African Business' Jennie Street talks with the Minister for Trade and Industry, Ali Said Abdella.
African Business: What are Eritrea's main exports?
Ali Said Abdella: Salt, fish, leather products, sesame seeds, and flowers. We are not now exporting bottles as the machinery is being renovated.
AB: Where do most of your exports go to?
ASA: More exports (64.1% in 1996) go to Ethiopia as we used to be one country, but we are now trying to diversify into COMESA countries and to Europe and the Middle East.
AB: You have recently signed bilateral trade agreements with several countries. Could you tell me about them?
ASA: We have signed with Egypt, Italy and Turkey, and are in process with Djibouti. We have always had a strong trade relationship with Italy, and most of our now publicly-owned factories were set up by the Italians. Turkey is a new area, we can import in particular construction materials and consultants, as well as textiles advice. With Djibouti we need each other as we have a close border link, and Djibouti imports many live animals from Eritrea.
AB: What about recent Saudi interest in investing in Eritrea?
ASA: A businessman, Prince Al Waleed, has visited and sent his consultants to look at hotels and tourism, and we also asked him about agricultural development. There is some trade with Saudi companies and they will be building some factories here -- for plastics, cables etc. There are opportunities in shrimp farming as our coast is so long, and we are neighbours.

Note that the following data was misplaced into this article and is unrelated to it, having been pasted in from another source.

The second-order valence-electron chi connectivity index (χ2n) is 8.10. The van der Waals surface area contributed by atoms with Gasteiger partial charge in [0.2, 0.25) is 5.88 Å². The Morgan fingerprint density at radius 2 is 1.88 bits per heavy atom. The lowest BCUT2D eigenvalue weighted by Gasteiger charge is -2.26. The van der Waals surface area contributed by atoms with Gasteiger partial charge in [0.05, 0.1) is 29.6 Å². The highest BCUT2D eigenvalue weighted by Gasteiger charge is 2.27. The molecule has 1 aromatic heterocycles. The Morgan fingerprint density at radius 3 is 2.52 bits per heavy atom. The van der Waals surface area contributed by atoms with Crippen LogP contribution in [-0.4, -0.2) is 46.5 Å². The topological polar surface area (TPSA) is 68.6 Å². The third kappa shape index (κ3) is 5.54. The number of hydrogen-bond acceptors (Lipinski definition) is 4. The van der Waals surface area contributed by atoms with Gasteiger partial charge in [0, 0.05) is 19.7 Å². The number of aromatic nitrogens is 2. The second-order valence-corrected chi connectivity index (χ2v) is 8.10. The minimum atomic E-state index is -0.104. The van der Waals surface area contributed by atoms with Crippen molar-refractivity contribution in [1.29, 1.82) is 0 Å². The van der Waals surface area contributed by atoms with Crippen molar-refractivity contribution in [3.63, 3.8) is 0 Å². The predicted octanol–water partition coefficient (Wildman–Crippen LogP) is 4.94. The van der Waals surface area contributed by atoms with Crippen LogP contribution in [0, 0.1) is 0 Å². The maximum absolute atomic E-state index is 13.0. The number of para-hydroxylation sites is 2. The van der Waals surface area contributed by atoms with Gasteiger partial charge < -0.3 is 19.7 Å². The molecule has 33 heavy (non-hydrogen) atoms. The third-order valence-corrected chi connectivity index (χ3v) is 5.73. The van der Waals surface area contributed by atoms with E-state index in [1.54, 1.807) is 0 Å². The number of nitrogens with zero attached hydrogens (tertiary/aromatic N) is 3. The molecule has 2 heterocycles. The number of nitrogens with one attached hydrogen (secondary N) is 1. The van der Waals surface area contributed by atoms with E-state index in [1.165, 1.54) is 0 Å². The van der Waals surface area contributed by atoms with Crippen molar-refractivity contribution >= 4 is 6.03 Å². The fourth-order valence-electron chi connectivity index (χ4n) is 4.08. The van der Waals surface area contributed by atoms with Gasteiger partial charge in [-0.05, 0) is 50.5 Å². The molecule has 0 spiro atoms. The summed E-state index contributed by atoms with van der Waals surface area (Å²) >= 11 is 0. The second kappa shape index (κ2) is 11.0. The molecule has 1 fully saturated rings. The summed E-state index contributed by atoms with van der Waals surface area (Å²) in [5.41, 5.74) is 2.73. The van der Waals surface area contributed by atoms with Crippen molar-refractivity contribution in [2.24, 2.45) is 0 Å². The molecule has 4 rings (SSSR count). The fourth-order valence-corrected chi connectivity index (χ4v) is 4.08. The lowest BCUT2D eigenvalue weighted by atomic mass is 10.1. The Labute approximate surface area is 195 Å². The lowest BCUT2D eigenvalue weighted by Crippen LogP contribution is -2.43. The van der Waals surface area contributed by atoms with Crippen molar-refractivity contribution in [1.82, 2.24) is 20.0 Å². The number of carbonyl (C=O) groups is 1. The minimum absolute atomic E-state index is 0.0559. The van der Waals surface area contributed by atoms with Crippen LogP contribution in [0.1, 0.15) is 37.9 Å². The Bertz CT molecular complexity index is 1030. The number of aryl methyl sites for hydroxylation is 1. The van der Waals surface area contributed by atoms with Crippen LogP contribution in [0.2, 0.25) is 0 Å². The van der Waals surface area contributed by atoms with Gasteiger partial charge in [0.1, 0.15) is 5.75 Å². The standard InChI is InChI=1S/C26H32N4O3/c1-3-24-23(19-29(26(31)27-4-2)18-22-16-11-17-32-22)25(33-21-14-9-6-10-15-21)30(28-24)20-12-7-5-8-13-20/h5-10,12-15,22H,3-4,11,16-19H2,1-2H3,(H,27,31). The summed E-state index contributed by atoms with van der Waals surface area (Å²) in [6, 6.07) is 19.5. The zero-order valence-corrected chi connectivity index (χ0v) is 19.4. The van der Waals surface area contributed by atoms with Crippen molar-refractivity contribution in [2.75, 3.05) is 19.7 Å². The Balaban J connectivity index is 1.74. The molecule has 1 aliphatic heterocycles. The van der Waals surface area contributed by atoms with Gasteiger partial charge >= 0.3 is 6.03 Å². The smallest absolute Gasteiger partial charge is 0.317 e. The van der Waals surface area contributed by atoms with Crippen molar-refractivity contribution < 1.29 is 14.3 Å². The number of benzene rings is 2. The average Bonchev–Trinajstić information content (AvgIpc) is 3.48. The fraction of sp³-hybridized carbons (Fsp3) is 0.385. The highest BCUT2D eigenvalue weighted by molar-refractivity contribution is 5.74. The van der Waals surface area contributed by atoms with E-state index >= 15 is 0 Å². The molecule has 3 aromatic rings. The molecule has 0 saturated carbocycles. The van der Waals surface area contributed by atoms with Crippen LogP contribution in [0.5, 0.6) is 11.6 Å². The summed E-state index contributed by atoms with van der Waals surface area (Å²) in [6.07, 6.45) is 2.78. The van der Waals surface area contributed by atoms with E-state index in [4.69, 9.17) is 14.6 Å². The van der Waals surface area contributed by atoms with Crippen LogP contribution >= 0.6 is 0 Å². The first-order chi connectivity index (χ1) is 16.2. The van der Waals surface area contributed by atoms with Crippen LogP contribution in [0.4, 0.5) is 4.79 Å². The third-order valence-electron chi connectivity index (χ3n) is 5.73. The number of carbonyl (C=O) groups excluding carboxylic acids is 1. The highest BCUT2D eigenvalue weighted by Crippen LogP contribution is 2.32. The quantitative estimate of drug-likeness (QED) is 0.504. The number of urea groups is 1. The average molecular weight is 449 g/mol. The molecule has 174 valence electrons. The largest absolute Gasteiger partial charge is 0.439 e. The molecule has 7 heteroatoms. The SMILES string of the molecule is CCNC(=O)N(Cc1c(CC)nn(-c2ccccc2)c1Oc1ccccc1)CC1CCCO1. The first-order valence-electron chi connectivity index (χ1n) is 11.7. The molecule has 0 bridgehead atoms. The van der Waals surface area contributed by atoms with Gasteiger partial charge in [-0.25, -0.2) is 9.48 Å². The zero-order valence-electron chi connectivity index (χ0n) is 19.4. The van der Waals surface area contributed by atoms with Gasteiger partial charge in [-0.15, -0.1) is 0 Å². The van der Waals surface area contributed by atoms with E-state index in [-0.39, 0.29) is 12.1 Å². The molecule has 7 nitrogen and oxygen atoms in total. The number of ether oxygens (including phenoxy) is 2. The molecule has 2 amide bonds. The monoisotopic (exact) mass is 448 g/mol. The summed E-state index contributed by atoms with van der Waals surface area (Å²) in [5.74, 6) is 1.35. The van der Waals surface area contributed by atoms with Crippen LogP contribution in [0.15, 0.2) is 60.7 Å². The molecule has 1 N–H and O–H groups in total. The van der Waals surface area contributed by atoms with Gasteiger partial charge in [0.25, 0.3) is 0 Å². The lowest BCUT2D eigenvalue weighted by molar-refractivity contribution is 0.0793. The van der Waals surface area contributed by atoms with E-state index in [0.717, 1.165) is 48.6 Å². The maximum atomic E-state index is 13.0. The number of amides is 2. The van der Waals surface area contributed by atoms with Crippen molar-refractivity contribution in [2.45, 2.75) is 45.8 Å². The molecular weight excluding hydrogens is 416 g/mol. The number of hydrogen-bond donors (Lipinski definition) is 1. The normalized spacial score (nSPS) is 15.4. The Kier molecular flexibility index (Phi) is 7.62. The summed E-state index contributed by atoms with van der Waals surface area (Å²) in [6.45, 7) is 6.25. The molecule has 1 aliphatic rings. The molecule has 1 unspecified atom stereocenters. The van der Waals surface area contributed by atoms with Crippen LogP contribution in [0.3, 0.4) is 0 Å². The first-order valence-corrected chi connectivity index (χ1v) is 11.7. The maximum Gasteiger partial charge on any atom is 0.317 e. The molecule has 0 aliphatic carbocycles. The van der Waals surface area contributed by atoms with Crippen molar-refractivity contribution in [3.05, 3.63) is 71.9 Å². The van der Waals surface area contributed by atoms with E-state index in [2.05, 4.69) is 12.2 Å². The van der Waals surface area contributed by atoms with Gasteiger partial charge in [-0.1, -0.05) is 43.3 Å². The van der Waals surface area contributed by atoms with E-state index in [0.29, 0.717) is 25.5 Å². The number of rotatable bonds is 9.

AB: What are the plans for free zones or export-processing zones?
ASA: Export zones are very important. We are studying this issue, and can see models in China and Dubai. Yemen is also considering a free trade zone in Aden, so we are learning from others. We are in a strategic position. We want to implement such a policy within the next four to five years.
AB: What has been the response to the privatisation of the 39 public enterprises you have put up for sale?
ASA: We have sold eight, and eight others are under negotiation. It takes time and a lot of work to prepare for privatisation, but we are moving. We are selling even the most profitable companies, not just the scrap. We are talking with Eritreans, Norwegians, Italians, British. We are still in negotiation with COMESA, but we don't want to deal with middle men.
AB: Which are the biggest industries in Eritrea?
ASA: The textile industry employs the most people -- 4,000. But Asmara brewery is the most profitable (gross...